Harvey is one of a growing number of privacy-focused designers and developers “exploring new opportunities that are the result of [heightened] surveillance,” and working to establish lines of defense against it. He’s spent the past several years experimenting with strategies for putting control over people’s privacy back in their own hands, in their pockets and on their faces.

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Post image for Looking Back at the Week: April 19-25

Compiled by Brent E. Beltrán

This week’s edition of Looking Back at the Week features articles, toons and poetry by San Diego Free Press and OB Rag regulars, irregulars, columnists, at-large contributors, sourced writers and poets on National Poetry Month, Chamber’s widow kicking, manufactured stadium consent, CityBeat slacking, jamming up Peters on TPP, Cali taxes & inequality, CivicSD, bits from the barrio, Gov. Brown chummy with water hogs, stupid people things, watching Mission Valley, Will Falk’’s Hawaiian mountain solidarity, Armenian genocide a century later, and enough OB news to stuff in a traveler’s backpack.

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Post image for The History of Neighborhood House in Logan Heights: Dancing and Dance Teachers

From Luis López, Señora Villagrana and Nachita Hernández to Albert Flores

By Maria E. Garcia

Mr. Albert Flores started teaching dance lessons at Neighborhood House in 1940. In 1942, he was drafted into the Army to serve in World War II. He was taken prisoner of war. One of his big dreams was to become a professional dancer. He did try to realize his dream in Hollywood but was unsuccessful. His prized possession was a pair of shoes that were given to him by his idol José Greco. He would wear these shoes with great pride whenever he performed in San Diego. After his unsuccessful Hollywood experience he returned to San Diego and worked for the City of San Diego as a tree trimmer.

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Post image for Ramblings of An Insomniac

By Judi Curry

10:00pm Got into bed to watch the nightly local news. Set the timer on the television to go off at 11:00pm. Fell asleep somewhere between the weather report and the sports report.

11:15pm Wide awake. Turned on the light and read some of a new book.

12:00am Crappy book; still wide awake.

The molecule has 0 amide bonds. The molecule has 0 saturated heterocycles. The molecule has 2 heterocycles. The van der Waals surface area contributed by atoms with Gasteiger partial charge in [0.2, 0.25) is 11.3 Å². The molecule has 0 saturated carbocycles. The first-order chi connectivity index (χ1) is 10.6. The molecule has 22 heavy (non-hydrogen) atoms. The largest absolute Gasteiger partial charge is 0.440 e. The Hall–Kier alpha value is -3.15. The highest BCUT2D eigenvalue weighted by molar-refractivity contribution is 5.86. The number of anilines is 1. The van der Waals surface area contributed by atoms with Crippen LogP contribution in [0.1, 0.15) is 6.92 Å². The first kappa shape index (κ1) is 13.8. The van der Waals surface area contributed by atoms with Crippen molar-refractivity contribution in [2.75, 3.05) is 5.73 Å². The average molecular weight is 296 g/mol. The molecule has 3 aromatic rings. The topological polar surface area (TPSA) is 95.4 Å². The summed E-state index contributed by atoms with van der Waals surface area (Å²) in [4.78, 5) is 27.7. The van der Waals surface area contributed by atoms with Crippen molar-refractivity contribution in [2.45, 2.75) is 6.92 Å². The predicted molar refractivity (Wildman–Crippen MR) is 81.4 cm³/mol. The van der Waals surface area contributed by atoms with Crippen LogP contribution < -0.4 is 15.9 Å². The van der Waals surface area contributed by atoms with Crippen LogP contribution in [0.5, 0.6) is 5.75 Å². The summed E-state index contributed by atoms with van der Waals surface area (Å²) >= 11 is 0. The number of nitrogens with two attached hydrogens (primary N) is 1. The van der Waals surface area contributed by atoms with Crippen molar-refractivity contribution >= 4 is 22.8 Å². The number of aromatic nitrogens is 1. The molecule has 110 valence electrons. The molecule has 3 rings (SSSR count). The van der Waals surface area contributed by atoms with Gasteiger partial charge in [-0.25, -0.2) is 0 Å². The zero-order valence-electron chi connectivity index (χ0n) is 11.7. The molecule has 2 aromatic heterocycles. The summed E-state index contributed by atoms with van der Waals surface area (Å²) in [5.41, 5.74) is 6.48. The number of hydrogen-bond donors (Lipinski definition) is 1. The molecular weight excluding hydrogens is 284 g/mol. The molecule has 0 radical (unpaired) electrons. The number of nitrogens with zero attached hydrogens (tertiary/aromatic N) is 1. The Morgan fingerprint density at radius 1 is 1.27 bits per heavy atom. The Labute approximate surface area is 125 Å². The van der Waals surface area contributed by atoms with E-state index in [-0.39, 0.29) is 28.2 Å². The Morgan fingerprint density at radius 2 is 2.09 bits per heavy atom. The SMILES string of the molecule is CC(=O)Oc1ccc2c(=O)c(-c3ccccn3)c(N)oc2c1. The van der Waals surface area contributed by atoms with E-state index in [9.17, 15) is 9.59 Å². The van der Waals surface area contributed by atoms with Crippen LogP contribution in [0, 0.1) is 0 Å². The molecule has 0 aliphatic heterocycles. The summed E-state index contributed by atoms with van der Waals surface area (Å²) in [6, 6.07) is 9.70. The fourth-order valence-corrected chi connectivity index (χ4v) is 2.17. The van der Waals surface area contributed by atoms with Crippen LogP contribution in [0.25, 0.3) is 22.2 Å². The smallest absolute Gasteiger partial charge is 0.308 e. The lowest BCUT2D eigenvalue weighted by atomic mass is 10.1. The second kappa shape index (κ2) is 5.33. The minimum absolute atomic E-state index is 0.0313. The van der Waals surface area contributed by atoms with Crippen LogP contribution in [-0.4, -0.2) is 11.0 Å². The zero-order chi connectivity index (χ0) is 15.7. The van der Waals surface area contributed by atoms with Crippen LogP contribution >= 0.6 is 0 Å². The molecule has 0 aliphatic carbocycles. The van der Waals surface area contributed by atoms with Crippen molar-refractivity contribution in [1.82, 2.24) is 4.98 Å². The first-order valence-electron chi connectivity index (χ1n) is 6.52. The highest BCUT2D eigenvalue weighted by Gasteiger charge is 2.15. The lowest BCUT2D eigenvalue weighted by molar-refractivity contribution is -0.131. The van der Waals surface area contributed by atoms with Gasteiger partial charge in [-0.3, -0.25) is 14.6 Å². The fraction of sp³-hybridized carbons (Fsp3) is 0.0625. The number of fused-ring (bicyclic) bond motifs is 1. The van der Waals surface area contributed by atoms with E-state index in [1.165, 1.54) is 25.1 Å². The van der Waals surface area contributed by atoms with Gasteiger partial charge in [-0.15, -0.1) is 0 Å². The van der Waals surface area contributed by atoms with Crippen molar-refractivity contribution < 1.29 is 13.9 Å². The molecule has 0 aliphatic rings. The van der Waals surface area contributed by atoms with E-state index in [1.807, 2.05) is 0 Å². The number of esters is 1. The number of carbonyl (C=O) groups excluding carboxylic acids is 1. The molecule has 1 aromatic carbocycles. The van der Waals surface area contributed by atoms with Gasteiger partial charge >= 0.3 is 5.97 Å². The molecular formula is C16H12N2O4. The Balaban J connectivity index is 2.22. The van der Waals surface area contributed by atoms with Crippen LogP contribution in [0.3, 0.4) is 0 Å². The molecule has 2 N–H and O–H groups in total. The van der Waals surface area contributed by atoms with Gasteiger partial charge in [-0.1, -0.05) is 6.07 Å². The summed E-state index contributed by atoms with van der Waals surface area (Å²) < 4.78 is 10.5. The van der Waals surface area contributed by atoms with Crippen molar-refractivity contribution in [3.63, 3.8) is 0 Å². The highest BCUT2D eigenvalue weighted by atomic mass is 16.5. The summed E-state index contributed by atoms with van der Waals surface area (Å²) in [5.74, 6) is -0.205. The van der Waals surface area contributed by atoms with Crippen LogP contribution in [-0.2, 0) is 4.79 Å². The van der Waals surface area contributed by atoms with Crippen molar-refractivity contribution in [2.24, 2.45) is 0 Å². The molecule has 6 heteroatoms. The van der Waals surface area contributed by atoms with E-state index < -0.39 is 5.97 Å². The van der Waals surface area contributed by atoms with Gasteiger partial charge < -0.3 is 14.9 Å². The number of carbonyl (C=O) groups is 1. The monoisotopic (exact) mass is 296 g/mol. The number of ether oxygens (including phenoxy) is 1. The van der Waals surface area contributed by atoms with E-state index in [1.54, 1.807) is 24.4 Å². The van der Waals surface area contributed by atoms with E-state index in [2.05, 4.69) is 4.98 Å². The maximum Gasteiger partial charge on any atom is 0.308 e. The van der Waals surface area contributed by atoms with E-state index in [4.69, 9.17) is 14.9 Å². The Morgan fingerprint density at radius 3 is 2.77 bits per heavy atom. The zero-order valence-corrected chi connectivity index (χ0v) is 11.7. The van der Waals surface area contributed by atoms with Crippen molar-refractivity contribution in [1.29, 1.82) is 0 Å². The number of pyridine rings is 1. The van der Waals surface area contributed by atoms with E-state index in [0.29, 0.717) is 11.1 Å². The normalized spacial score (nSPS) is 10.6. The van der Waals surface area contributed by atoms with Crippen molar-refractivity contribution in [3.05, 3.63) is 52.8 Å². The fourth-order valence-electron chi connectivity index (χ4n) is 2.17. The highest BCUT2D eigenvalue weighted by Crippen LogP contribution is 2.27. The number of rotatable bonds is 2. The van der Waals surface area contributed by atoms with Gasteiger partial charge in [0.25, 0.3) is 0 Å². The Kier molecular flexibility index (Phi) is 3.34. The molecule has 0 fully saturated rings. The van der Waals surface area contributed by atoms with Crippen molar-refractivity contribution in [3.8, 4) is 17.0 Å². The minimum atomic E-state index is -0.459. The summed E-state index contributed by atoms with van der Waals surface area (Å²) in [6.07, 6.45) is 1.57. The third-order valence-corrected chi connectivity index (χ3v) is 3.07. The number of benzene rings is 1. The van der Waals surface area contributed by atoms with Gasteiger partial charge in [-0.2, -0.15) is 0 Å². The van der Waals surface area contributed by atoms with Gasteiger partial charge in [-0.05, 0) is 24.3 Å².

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Thumbnail image for Geo-Poetic Spaces: Breakdown

Geo-Poetic Spaces: Breakdown

by Ishmael von Heidrick-Barnes 04.25.2015 Books & Poetry

By Ishmael von Heidrick-Barnes

100,000 miles of spared parts
drive-by poetry
hit and run-on collisions
karmic rebirths
bodywork
revelations (Chapter 11)

100,000 miles of free verse

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Thumbnail image for Activists to Rep. Scott Peters: Do the Right Thing on Fast Track, Trans-Pacific Partnership (TPP)

Activists to Rep. Scott Peters: Do the Right Thing on Fast Track, Trans-Pacific Partnership (TPP)

by Doug Porter 04.24.2015 Activism

By Doug Porter

People representing organized labor, environmental and faith groups staged a rally outside the offices of Rep. Scott Peters yesterday, urging him to oppose legislation limiting congressional oversight on trade agreements currently being negotiated.

The demonstration at Peters office is symbolic of a larger political battle being waged over the 12-nation Trans-Pacific Partnership(TPP). Business groups and most Republican legislators are supporting the Obama administration, contending an agreement is necessary as an important counterweight to China’s growing clout in the region.

In Washington on Thursday the so-called Fast Track legislation cleared an important hurtle as House Ways and Means Committee voted 25-13 in favor. A companion “fast-track” bill cleared a Senate panel on Wednesday and both are now ready for action in their respective chambers.